Isn’t that what they are reading, or is it an ECG ?
I have no idea.

I thought they check the brain waves patterns?
Anticonvulsants change brain wave patterns.
It’s awesome to hear your doing better :smiley:

jen

Does anyone here get restless legs? I do and my neurololgist recommended I take a drug called Pramipexole to stop it as he said it cause restless sleep, which as we know can cause migraine.

However, my restless legs aren’t that severe and I think I sleep pretty well so I have been a bit reluctant to take more medication than I need to. Having read this post though, perhaps it something I might consider doing.

Jen,

You are right, a major part of the sleep study test is the EEG. A good friend of mine is a doctor who specializes in sleep studies. I’ll email him and ask if you can have a sleep study while on ACs. Wait, before I ask him, let me know if there are any other questions out there, from anybody.

Julie

Beech,

Restless leg can be VERY bad. You’re lucky too have gotten off easy. I’ve seen people who can’t sit still long enough to eat dinner. And they cannot sleep without pretty heavy sedation. talk about a tormented life. My Dad had it for awhile and then it was gone. I remember asking him, as he got older, about his restless legs, he would say, what restless legs? i began to wonder if it were my memory getting bad or his :slight_smile:

I’ve had the feeling, on and off, it’s like an anxiety in your legs that goes away only if you move them?

Julie

Yes beech.

My estranged father and I have had this RLS our whole lives,
He also has live with MDds symptoms and he has temporal lobe epilepsy,
My RLS isn’t as bad as dads, it’s only very light in comparison, but I’ve had it since a I was small.
It feels like your bones need to be stretched just like a muscle needs stretching when it starts to spasm, its kind of a crawling intense ants on the inside feeling. Hard to explain, interesting thing is, since being on topa and or and anti D it’s subsided. hmmm?
My husband has RLS much worse than myself. I give him magnesium and it works a treat! :shock:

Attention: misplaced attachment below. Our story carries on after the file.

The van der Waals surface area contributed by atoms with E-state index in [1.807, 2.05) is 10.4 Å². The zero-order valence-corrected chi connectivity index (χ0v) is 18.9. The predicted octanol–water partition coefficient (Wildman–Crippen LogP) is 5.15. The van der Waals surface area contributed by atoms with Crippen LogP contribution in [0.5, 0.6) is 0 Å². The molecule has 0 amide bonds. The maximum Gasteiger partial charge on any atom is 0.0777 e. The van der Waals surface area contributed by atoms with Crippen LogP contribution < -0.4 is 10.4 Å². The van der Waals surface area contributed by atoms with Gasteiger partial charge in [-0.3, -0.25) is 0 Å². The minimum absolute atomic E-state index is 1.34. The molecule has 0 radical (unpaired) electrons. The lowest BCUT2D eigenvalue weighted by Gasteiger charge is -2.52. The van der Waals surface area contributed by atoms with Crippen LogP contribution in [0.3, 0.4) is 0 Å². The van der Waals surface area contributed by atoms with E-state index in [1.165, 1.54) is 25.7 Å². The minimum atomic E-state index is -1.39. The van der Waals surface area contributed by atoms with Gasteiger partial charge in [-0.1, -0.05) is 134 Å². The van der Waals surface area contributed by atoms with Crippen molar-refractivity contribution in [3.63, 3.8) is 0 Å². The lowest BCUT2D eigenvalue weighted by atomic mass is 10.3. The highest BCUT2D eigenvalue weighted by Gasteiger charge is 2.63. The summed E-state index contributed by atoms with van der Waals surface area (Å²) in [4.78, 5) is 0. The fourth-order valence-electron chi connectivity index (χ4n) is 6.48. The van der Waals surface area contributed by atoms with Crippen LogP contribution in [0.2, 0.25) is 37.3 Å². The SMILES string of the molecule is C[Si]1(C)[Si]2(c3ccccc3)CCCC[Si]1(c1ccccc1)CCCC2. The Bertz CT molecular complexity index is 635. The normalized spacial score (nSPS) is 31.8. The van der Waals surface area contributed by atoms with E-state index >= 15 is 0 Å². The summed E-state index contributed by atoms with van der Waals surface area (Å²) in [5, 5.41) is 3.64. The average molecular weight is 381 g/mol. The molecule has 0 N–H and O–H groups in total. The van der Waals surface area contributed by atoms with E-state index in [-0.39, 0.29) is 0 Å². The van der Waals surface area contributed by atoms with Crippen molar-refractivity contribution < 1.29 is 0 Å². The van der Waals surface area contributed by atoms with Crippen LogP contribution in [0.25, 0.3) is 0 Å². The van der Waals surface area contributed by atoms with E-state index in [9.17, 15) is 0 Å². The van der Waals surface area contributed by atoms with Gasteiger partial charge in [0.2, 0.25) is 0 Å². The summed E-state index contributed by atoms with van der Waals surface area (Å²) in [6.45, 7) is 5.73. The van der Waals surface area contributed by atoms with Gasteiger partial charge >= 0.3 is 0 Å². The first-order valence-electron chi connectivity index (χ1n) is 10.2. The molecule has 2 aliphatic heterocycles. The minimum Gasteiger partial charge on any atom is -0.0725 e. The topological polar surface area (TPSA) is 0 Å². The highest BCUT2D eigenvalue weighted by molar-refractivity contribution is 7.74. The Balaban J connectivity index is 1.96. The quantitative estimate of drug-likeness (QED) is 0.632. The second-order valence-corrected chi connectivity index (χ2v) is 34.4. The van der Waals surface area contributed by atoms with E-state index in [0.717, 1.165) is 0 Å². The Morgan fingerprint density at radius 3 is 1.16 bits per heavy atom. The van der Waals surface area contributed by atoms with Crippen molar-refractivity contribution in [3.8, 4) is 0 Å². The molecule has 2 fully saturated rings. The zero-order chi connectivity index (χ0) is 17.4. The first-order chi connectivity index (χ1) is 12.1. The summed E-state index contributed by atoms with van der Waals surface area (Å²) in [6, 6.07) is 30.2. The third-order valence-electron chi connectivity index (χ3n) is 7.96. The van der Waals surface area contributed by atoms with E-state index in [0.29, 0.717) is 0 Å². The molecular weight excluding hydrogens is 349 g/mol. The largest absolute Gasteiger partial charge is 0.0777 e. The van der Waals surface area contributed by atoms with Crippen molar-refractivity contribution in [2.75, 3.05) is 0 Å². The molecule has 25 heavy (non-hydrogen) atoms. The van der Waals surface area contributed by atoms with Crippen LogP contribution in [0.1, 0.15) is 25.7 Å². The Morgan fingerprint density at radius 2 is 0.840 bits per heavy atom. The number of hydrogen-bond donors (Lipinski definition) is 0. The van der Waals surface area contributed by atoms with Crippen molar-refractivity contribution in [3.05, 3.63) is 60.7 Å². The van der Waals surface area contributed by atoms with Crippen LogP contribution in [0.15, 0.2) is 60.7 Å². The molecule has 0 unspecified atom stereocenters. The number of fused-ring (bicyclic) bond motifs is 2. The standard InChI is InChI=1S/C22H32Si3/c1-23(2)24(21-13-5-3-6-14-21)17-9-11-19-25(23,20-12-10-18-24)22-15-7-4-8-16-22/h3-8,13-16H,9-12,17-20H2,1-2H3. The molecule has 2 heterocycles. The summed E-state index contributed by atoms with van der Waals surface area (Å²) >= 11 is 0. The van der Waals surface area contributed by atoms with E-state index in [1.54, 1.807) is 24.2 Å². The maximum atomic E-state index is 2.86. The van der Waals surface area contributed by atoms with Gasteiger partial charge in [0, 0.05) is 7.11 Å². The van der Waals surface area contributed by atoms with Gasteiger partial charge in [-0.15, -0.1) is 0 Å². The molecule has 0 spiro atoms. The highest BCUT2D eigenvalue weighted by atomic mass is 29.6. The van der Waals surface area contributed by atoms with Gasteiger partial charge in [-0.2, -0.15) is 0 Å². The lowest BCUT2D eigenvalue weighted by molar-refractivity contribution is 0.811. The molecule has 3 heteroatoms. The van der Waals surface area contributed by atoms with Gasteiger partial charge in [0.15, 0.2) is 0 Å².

why dose this RLS have anything to do with sleep disorder?
sorry if i missed something I’ve just worken up heee :mrgreen:

jen

Jen,

from what people have told me it’s because when they relax is when the RLS kicks in, right? They have to move their legs to make the feeling go away, right? And it can even wake them up in the middle of the night.

Julie

That’s weird mine will start immediately after dinner, or a big lunch, so I have to eat small meals, I have felt a connection with my migraine/ bowels problems/ RLS/ for years, its feels interconnected somehow.
Now that the topa has started to work on the migs, it’s stopping the RLS and the Bowel problems.

When My husband asked our Dr for something for his RLS he said take mega magnesium, don’t you think it’s a coincidence that migraine is also reduced by magnesium supplements in some people Interesting!!!

Thanks Beech and chaz.
good post
:mrgreen:

Chaz,

I mostly wake up generally 2…sometimes 3 times a night but it’s mostly because of another chronic condition. Without my daily medication i am sure i would not be able to sleep at all. But when i wake up in the morning i ususally do not feel very rested…which is unfortunate because prior the MAV and this other chronic condition i use to sleep like a log. I really need my 8 hours!

Joe

Joe you keep mentioning this other condition you have, now you know I’m a busy body .
so unless your going to tell me,
stop taunting me with secret stuff?
just kidding!!!

how’ve you been joe I’ll PM you later :oops:

My neurologist told me that Restless Legs Syndrome can make you sleep less well because you are moving your legs about while you are asleep, which makes it more disturbed, which in turn can make the migraines worse. He did tell me that they also have the same cause as it was one of his diagnostic questions when I went to see him.

Another condition that can have the same cause as migraine is Raynauds Syndrome (which I get too) which can also be helped by magnesium, so I have decided to start taking a magnesium supplement to see if it helps with all three conditions. I have ordered a product called ‘Migrelief’ which contains magnesium, Vitamin B2 and Feverfew, all of which have been proven in clinical trials to help migraine so fingers crossed!

Becky

Jen,
I seriously doubt that the medication you are on would preclude having a sleep study done. They measure something like 17 different parameters. Even if one parameter was slightly skewed by medication I think that the overall picture would still very likely be definitive for something like OSA (Obstructive Sleep Apnea) if you had it. Just make sure the doctor knows about any meds you are taking so that he can take them into account. Some of the things you are describing are very suggestive of OSA by the way.

Chaz